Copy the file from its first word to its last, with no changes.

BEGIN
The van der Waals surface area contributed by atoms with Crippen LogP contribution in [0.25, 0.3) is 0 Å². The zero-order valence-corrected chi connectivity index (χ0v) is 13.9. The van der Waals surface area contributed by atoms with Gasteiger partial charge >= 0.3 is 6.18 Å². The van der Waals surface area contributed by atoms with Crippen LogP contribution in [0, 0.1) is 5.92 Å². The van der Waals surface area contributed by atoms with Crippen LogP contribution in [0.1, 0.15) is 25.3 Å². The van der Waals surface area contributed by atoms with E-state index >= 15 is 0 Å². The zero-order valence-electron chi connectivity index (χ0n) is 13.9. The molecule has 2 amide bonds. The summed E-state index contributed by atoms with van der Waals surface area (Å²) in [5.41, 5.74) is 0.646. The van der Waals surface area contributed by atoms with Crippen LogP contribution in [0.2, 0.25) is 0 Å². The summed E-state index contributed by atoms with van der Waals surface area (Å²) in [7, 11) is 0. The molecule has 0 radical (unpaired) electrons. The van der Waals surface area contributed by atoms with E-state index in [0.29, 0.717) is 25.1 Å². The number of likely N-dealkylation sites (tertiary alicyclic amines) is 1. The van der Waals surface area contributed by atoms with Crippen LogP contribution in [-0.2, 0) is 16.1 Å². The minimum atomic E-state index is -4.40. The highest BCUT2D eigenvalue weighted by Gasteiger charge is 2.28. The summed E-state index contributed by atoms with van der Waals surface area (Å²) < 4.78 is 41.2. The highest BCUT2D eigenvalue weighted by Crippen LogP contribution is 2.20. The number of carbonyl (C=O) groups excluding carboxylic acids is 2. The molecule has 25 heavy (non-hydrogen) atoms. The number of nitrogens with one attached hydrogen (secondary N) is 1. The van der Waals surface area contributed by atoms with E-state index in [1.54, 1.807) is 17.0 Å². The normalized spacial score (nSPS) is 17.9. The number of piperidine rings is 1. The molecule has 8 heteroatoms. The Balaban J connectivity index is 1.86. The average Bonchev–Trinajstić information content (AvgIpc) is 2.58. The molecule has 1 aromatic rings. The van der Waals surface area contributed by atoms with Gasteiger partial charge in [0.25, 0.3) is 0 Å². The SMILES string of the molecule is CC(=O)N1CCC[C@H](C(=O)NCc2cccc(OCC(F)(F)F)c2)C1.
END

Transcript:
The van der Waals surface area contributed by atoms with Crippen LogP contribution in [0.25, 0.3) is 0 Å². The zero-order valence-corrected chi connectivity index (χ0v) is 13.9. The van der Waals surface area contributed by atoms with Gasteiger partial charge >= 0.3 is 6.18 Å². The van der Waals surface area contributed by atoms with Crippen LogP contribution in [0, 0.1) is 5.92 Å². The van der Waals surface area contributed by atoms with Crippen LogP contribution in [0.1, 0.15) is 25.3 Å². The van der Waals surface area contributed by atoms with E-state index >= 15 is 0 Å². The zero-order valence-electron chi connectivity index (χ0n) is 13.9. The molecule has 2 amide bonds. The summed E-state index contributed by atoms with van der Waals surface area (Å²) in [5.41, 5.74) is 0.646. The van der Waals surface area contributed by atoms with Crippen LogP contribution in [0.2, 0.25) is 0 Å². The summed E-state index contributed by atoms with van der Waals surface area (Å²) in [7, 11) is 0. The molecule has 0 radical (unpaired) electrons. The van der Waals surface area contributed by atoms with E-state index in [0.29, 0.717) is 25.1 Å². The number of likely N-dealkylation sites (tertiary alicyclic amines) is 1. The van der Waals surface area contributed by atoms with Crippen LogP contribution in [-0.2, 0) is 16.1 Å². The minimum atomic E-state index is -4.40. The highest BCUT2D eigenvalue weighted by Gasteiger charge is 2.28. The summed E-state index contributed by atoms with van der Waals surface area (Å²) < 4.78 is 41.2. The highest BCUT2D eigenvalue weighted by Crippen LogP contribution is 2.20. The number of carbonyl (C=O) groups excluding carboxylic acids is 2. The molecule has 25 heavy (non-hydrogen) atoms. The number of nitrogens with one attached hydrogen (secondary N) is 1. The van der Waals surface area contributed by atoms with E-state index in [1.54, 1.807) is 17.0 Å². The normalized spacial score (nSPS) is 17.9. The number of piperidine rings is 1. The molecule has 8 heteroatoms. The Balaban J connectivity index is 1.86. The average Bonchev–Trinajstić information content (AvgIpc) is 2.58. The molecule has 1 aromatic rings. The van der Waals surface area contributed by atoms with Gasteiger partial charge in [0.25, 0.3) is 0 Å². The SMILES string of the molecule is CC(=O)N1CCC[C@H](C(=O)NCc2cccc(OCC(F)(F)F)c2)C1.